Summer is still in full swing in Park City, Utah, even while a monumental mountain resort connection is underway for the winter ski season, there’s still time to get rolling on the area’s top-notch mountain bike terrain.
With over 400 miles of singletrack trails, Park City is the first and only International Mountain Biking Association gold-level ride center in the world. Since 1992, Park City’s Mountain Trails Foundation has been maintaining all the trails, carving out new ones every year. Uphill riding is readily available, and lift-served mountain biking is also easily accessed at Deer Valley Resort, Park City Mountain Resort and Canyons Resort.
You can bring your own gear, but full-service bike shops in town like White Pine Touring offer road and mountain bike repairs, rentals and retail goods. White Pine also offers guided rides, as well as weekly, free guided group rides for all ages and abilities.
“There’s an atmosphere of encouragement in Park City — encouragement to get on a bike for the first time, and to experience our trails with the support of people who ride them every day,” says Charlie Sturgis, director of Mountain Trails Foundation.
If you’re looking for lift-accessed flow trails, and some of the most technical downhill trails in the area, Deer Valley is the resort to ride. The area offers 40 maintained trails totaling nearly 70 miles, including interconnects with other trails that leave the resort. Lift-served access is available across three peaks: Bald Eagle, Bald and Flagstaff, and non-lift served access is available on three additional peaks: Little Baldly, Empire and Lady Morgan.
This summer, Deer Valley has been adding more machine-built trails with the expertise of Gravity Logic, known for their crew that designs and implements wide trails, intelligently sloped with berms, rollers and jumps.
When I visited Park City in June, the top portion of the Tidal Wave trail was complete and ride-ready as a big, new flow section put in by Gravity Logic, accessed from the top of the Sterling Express chairlift and on the way to the recently re-carved, Naildriver trail.
It was my first time riding large, machine-built berms, and it was easier to find the “flow” than I imagined it would be. Each corner was certainly the size of a large wave, but the intimidating section proved to be fun, and only as much of a ride as I wanted to make it. Even beginners will have a great time on these trails. Once a rider finds his or her rhythm, the longer trails like Naildriver can take on that same, seamless flow.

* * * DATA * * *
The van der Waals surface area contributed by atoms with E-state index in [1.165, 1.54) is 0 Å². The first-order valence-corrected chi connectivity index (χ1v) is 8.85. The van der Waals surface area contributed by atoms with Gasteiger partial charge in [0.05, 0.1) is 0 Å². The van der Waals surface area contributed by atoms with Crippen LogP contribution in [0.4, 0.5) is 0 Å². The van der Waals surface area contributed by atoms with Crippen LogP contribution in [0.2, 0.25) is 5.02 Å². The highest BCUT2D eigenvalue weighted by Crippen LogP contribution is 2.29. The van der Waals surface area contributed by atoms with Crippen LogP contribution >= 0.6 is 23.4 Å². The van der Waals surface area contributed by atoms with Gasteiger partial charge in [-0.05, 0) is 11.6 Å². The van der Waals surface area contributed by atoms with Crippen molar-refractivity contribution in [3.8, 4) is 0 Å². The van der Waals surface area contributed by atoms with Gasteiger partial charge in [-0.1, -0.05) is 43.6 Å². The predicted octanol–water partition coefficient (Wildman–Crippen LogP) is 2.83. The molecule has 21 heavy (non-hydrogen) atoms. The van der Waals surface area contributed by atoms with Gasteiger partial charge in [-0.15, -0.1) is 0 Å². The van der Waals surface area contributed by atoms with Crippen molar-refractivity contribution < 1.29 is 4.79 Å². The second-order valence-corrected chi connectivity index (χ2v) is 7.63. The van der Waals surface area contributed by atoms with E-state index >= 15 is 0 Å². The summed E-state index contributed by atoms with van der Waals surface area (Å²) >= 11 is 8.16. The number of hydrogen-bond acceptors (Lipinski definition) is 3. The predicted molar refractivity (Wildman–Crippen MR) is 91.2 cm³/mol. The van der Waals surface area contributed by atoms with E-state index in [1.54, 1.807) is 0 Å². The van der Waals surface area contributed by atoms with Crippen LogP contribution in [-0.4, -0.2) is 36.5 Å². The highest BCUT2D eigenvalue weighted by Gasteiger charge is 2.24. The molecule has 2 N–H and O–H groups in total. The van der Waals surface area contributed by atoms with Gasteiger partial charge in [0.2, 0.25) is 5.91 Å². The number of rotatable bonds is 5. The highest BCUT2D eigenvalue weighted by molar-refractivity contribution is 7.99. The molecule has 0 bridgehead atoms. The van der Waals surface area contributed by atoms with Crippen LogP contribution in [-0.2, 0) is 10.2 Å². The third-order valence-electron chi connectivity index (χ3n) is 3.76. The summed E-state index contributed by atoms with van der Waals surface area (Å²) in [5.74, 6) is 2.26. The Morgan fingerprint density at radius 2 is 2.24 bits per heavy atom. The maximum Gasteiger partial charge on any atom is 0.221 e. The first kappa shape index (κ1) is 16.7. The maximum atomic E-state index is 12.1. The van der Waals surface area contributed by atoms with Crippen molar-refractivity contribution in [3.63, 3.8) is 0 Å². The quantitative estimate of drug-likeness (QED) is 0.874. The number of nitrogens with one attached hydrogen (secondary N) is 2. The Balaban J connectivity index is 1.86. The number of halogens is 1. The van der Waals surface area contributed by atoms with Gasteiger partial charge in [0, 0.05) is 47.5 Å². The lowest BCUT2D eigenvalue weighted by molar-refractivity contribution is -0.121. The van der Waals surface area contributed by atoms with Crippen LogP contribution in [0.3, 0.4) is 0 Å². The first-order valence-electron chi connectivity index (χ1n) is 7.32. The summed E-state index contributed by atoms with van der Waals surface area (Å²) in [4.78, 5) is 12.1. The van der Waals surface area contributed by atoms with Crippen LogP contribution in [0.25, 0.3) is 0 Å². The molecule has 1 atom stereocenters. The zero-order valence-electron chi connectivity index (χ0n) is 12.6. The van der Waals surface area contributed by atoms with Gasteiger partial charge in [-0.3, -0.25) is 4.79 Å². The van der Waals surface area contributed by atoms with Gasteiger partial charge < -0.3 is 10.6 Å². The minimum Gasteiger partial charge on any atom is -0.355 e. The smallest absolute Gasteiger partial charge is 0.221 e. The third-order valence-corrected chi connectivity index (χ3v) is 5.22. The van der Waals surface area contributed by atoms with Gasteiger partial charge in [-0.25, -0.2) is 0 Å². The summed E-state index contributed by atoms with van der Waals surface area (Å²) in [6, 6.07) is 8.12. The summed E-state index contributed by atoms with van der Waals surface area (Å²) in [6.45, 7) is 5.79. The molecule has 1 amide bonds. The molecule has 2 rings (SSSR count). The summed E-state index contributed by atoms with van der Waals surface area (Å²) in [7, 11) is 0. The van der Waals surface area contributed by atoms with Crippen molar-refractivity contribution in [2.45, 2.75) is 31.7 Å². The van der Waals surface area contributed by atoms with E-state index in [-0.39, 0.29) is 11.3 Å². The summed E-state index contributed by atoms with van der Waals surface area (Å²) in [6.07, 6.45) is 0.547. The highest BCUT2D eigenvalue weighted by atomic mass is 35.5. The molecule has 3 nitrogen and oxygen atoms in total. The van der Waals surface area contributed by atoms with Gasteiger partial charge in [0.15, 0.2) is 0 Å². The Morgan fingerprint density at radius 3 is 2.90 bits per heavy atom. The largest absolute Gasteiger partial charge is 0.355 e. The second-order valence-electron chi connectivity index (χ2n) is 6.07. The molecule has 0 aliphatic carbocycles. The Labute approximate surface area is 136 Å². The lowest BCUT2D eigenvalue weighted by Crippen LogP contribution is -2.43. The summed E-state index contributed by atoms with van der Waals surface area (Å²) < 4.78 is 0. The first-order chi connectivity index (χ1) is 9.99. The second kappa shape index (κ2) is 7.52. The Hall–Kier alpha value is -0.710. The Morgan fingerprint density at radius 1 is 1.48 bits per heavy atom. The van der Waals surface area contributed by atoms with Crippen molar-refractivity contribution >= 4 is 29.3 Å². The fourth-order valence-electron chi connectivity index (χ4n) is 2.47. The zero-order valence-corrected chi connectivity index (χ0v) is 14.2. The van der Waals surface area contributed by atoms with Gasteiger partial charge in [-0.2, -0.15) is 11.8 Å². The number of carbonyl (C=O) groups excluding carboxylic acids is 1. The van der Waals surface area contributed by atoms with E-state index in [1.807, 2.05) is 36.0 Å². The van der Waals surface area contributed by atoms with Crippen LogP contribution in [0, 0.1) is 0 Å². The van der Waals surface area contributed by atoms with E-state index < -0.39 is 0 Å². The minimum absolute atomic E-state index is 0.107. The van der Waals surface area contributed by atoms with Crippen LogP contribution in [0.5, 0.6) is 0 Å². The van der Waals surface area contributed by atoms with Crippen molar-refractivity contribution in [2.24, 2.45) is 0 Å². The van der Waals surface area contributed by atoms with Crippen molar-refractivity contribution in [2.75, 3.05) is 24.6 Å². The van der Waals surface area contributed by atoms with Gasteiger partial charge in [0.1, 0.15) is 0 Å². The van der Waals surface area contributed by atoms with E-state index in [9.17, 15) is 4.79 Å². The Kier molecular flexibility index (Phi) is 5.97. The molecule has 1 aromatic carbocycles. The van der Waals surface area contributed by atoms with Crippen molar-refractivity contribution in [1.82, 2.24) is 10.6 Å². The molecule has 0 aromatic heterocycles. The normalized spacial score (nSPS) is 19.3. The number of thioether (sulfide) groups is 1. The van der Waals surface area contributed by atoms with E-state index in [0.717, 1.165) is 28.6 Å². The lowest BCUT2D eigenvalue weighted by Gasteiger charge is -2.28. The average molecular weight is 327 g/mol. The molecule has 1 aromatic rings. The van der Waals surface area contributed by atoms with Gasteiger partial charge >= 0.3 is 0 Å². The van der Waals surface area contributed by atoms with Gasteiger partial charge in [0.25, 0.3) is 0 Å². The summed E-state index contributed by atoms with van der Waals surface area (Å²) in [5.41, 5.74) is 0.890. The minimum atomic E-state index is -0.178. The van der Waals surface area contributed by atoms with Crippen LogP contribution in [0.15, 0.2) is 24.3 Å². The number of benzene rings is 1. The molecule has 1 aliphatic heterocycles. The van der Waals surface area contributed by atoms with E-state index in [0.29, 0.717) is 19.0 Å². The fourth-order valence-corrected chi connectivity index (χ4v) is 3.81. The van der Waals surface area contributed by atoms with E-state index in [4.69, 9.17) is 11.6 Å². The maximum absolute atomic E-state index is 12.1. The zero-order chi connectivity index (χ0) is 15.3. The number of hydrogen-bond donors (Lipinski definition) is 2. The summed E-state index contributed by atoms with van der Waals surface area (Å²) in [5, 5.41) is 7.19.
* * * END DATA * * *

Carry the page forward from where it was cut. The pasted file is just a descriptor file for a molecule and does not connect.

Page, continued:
In addition to Deer Valley’s collaboration with Gravity Logic, the resort has also been working with Mountain Trails Foundation to create an extension of Park City’s well-known Mid-Mountain Trail, which traverses the area for 25 miles, at an elevation of about 8,000 feet. The new connection at Deer Valley crosses Silver Lake Village to connect with the Deer Crest trail.
For beginner riders and those two want to tighten up their skills, Deer Valley offers Mountain Bike School for all ages and abilities.
Park City Mountain Resort and Canyons Resort
Our day of riding at Park City Mountain Resort definitely had a more cross-country feel than Deer Valley, and there’s plenty of flow to be found. The area has more than 70 miles of biking trails, with three lifts running for mountain bikers in the summer: Crescent, Pay Day and Town Lift.
Riders can start at Park City Mountain Resort if they want to hit access points of the Mid-Mountain Trail. This resort sits in the heart of Park City, so it’s easy to get on the Town Lift, or stop for lunch on Historic Main Street.
“A lot of the original singletrack in Park City was built on Park City Mountain Resort, so there are a lot of narrow and hand-cut trails for the purists out there,” explains Scott House with White Pine Touring.
I loved hitting the intermediate downhill on the Spiro trail, right into a delicious lunch and a cold beer, enjoyed on the outdoor patio of the Silver Star Cafe.
Head over to Canyons Resort for the only lift-served gravity mountain bike park, with flow trails and both dirt and man-made features. There are two lifts to the bike park — High Meadow and Short Cut, and the park offers lessons by certified Professional Mountain Bike Instructors, with Bike 101 and 201 clinics to help riders develop their skills. For access to cross-country trails, mountain bikers can take the gondola up to the top of Canyons.
“There are some great trail rides from Canyons Resort, but I would say it has really pushed its downhill and bike park program in the last couple of years,” says House.
Beyond The Resorts
Take a break from lift-served access and check out the Round Valley and Glenwild trail systems, set on high-desert singletrack through sage and scrub oak. Hit the Lost Prospector trail for a ride through low oak and aspen tree groves, and head to the Trailside Bike Park for skill-work — it’s free to use, and open to the public from dawn until dusk.
“No matter where you are at in Park City, your garage, condo or hotel is your trailhead,” House says. “I think that’s really unique when you look at mountain bike destinations. There are very few places, if any, where you can access 450-plus miles of trails without having to get in a car.”
House does recommend, however, heading just a little bit farther outside of Park City to find great wilderness-style rides and some “killer” alpine singletrack.
It’s not the mileage that makes Park City a special place to bike, he adds, but the quality of trail, the connectivity, signage, maintenance, trail development and community support that “make Park City a truly amazing cycling destination.”
For information on lodging in the area, visit the Park City Area Lodging Association.
Kim Fuller is a freelance writer based in Vail, Colorado.